Photo by Jan Haerer on Unsplash
Thousands of people from across the world have gathered in a remote Western Australian town for a solar eclipse.
Exmouth, on the North West Cape of Western Australia normally has a population of almost 3,000 people but in the lead up to this astronomical event, it has boomed.
The eclipse will take three hours to transition through but once the sun is blocked by the moon, totality (the point where the sky will go dark) will last less than a minute.
Gomeroi Astrophysicist, Krystal de Napoli says the hybrid eclipse, like the one happening in Western Australia, is rare.
“What we’re getting is moments of an annular eclipse occurring, so where we have that ring around the moon, not completely covered. Then also getting a total solar eclipse. So having that perfect ratio of the moon fully covering the sun. These hybrid eclipses are quite special.”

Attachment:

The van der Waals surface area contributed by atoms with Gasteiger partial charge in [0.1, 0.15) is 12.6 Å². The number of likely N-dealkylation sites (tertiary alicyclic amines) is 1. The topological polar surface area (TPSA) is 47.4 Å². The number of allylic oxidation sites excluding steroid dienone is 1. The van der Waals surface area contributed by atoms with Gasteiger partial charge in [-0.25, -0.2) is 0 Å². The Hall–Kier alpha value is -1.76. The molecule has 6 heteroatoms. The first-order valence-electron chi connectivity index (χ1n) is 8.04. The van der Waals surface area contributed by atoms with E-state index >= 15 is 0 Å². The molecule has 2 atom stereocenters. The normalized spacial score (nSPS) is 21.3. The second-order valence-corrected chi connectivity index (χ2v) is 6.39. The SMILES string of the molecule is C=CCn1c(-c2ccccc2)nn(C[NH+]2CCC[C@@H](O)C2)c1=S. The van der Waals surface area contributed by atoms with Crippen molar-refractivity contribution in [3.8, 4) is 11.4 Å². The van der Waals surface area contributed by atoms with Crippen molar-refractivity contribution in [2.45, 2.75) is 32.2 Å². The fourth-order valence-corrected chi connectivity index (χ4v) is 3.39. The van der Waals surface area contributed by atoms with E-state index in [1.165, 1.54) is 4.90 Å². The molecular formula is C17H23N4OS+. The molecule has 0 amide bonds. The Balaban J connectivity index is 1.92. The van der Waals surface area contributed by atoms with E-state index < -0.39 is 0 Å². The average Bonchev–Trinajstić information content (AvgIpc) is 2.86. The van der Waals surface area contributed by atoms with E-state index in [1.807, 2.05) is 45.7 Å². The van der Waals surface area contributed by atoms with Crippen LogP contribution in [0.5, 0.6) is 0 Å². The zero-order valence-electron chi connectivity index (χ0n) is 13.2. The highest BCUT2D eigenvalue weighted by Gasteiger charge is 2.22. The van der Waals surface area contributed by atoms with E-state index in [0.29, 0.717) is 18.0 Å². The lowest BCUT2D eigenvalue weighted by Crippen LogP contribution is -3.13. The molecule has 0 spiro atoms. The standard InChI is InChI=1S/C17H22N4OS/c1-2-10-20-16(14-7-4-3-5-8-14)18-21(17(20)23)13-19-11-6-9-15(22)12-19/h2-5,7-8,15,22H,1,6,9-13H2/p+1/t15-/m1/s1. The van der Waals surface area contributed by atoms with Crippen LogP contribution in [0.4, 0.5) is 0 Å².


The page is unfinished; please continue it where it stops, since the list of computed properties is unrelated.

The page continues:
While Western Australia and the Northern Territory will have prime views of the event, other parts of Australia will also be able to see partial eclipses. But Ms de Napoli warns not to look at the sun directly but says there are a couple of ways you can watch the action and you might what you need sitting in the kitchen.
“Get a colander, any strainer you have in the kitchen. During the eclipse, hold it up into the air, aiming for 20 inches off the ground. The higher up in the air you have it, the longer the distance the sun will travel from the colander, through the holes of the colander down to the ground. This will create a large projection of the shadow created by the moon passing in front of the sun. It’s a really cool effect and the longer the distance you have from the colander to the ground, the bigger the picture will look. A pinhole projector is also something you can make, and you can find instructions on how to make them online.”
To find out what time the solar eclipse is happening in your region, check out the table below from the Astronomical Society of Australia.